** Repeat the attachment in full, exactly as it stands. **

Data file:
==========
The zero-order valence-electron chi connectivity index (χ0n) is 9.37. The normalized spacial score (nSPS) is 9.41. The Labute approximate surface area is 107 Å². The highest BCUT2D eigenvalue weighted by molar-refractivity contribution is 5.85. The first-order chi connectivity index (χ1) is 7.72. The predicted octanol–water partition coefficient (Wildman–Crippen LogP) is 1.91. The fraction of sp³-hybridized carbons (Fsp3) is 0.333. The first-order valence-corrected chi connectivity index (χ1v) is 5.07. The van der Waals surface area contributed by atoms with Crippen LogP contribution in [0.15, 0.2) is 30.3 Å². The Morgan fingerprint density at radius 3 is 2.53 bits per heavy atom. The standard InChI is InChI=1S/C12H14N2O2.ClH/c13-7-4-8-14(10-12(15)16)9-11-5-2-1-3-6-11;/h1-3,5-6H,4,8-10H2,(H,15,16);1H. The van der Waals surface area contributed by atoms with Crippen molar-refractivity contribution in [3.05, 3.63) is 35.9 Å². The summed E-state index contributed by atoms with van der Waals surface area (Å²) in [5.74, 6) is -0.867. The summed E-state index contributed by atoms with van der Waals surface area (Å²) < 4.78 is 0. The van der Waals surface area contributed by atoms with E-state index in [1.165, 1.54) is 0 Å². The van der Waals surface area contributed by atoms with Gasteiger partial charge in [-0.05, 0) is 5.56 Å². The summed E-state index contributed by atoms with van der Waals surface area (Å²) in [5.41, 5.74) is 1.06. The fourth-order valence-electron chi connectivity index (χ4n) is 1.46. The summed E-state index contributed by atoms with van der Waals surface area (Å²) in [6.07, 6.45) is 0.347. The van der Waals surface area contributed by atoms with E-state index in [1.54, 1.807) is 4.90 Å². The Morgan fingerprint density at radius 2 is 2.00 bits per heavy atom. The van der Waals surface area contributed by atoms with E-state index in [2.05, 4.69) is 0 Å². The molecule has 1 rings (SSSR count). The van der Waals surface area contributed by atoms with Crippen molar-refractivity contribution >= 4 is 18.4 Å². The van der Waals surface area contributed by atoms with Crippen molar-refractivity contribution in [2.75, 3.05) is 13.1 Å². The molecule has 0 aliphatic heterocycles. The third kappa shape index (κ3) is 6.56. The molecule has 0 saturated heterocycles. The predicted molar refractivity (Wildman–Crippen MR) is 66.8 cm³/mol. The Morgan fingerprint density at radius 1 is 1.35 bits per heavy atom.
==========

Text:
The zero-order valence-electron chi connectivity index (χ0n) is 9.37. The normalized spacial score (nSPS) is 9.41. The Labute approximate surface area is 107 Å². The highest BCUT2D eigenvalue weighted by molar-refractivity contribution is 5.85. The first-order chi connectivity index (χ1) is 7.72. The predicted octanol–water partition coefficient (Wildman–Crippen LogP) is 1.91. The fraction of sp³-hybridized carbons (Fsp3) is 0.333. The first-order valence-corrected chi connectivity index (χ1v) is 5.07. The van der Waals surface area contributed by atoms with Crippen LogP contribution in [0.15, 0.2) is 30.3 Å². The Morgan fingerprint density at radius 3 is 2.53 bits per heavy atom. The standard InChI is InChI=1S/C12H14N2O2.ClH/c13-7-4-8-14(10-12(15)16)9-11-5-2-1-3-6-11;/h1-3,5-6H,4,8-10H2,(H,15,16);1H. The van der Waals surface area contributed by atoms with Crippen molar-refractivity contribution in [3.05, 3.63) is 35.9 Å². The summed E-state index contributed by atoms with van der Waals surface area (Å²) in [5.74, 6) is -0.867. The summed E-state index contributed by atoms with van der Waals surface area (Å²) < 4.78 is 0. The van der Waals surface area contributed by atoms with E-state index in [1.165, 1.54) is 0 Å². The van der Waals surface area contributed by atoms with Gasteiger partial charge in [-0.05, 0) is 5.56 Å². The summed E-state index contributed by atoms with van der Waals surface area (Å²) in [5.41, 5.74) is 1.06. The fourth-order valence-electron chi connectivity index (χ4n) is 1.46. The summed E-state index contributed by atoms with van der Waals surface area (Å²) in [6.07, 6.45) is 0.347. The van der Waals surface area contributed by atoms with E-state index in [1.54, 1.807) is 4.90 Å². The Morgan fingerprint density at radius 2 is 2.00 bits per heavy atom. The van der Waals surface area contributed by atoms with E-state index in [2.05, 4.69) is 0 Å². The molecule has 1 rings (SSSR count). The van der Waals surface area contributed by atoms with Crippen molar-refractivity contribution >= 4 is 18.4 Å². The van der Waals surface area contributed by atoms with Crippen molar-refractivity contribution in [2.75, 3.05) is 13.1 Å². The molecule has 0 aliphatic heterocycles. The third kappa shape index (κ3) is 6.56. The molecule has 0 saturated heterocycles. The predicted molar refractivity (Wildman–Crippen MR) is 66.8 cm³/mol. The Morgan fingerprint density at radius 1 is 1.35 bits per heavy atom.